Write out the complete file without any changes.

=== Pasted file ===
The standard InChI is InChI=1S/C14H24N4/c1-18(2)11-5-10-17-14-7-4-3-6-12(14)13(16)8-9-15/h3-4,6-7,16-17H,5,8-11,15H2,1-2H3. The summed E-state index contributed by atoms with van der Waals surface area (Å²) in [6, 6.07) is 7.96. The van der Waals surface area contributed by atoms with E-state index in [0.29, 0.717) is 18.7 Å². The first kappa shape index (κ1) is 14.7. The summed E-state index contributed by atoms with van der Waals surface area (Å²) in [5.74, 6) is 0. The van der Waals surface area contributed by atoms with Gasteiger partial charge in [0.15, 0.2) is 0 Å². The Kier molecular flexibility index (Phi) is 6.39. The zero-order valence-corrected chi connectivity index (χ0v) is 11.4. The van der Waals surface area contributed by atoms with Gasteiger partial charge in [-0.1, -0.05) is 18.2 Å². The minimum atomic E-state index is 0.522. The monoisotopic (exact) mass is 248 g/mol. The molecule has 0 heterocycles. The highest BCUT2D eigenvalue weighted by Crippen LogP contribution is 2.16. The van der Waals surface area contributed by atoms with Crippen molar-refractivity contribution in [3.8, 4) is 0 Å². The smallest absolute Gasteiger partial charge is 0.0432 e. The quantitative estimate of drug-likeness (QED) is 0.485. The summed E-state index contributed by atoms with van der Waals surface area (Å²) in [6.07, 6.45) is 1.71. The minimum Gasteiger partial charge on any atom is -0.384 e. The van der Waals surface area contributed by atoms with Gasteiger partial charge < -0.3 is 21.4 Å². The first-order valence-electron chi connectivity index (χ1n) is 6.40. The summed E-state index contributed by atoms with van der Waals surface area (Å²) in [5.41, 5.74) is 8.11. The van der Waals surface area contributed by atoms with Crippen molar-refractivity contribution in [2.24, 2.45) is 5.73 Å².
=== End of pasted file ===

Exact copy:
The standard InChI is InChI=1S/C14H24N4/c1-18(2)11-5-10-17-14-7-4-3-6-12(14)13(16)8-9-15/h3-4,6-7,16-17H,5,8-11,15H2,1-2H3. The summed E-state index contributed by atoms with van der Waals surface area (Å²) in [6, 6.07) is 7.96. The van der Waals surface area contributed by atoms with E-state index in [0.29, 0.717) is 18.7 Å². The first kappa shape index (κ1) is 14.7. The summed E-state index contributed by atoms with van der Waals surface area (Å²) in [5.74, 6) is 0. The van der Waals surface area contributed by atoms with Gasteiger partial charge in [0.15, 0.2) is 0 Å². The Kier molecular flexibility index (Phi) is 6.39. The zero-order valence-corrected chi connectivity index (χ0v) is 11.4. The van der Waals surface area contributed by atoms with Gasteiger partial charge in [-0.1, -0.05) is 18.2 Å². The minimum atomic E-state index is 0.522. The monoisotopic (exact) mass is 248 g/mol. The molecule has 0 heterocycles. The highest BCUT2D eigenvalue weighted by Crippen LogP contribution is 2.16. The van der Waals surface area contributed by atoms with Crippen molar-refractivity contribution in [3.8, 4) is 0 Å². The smallest absolute Gasteiger partial charge is 0.0432 e. The quantitative estimate of drug-likeness (QED) is 0.485. The summed E-state index contributed by atoms with van der Waals surface area (Å²) in [6.07, 6.45) is 1.71. The minimum Gasteiger partial charge on any atom is -0.384 e. The van der Waals surface area contributed by atoms with Gasteiger partial charge < -0.3 is 21.4 Å². The first-order valence-electron chi connectivity index (χ1n) is 6.40. The summed E-state index contributed by atoms with van der Waals surface area (Å²) in [5.41, 5.74) is 8.11. The van der Waals surface area contributed by atoms with Crippen molar-refractivity contribution in [2.24, 2.45) is 5.73 Å².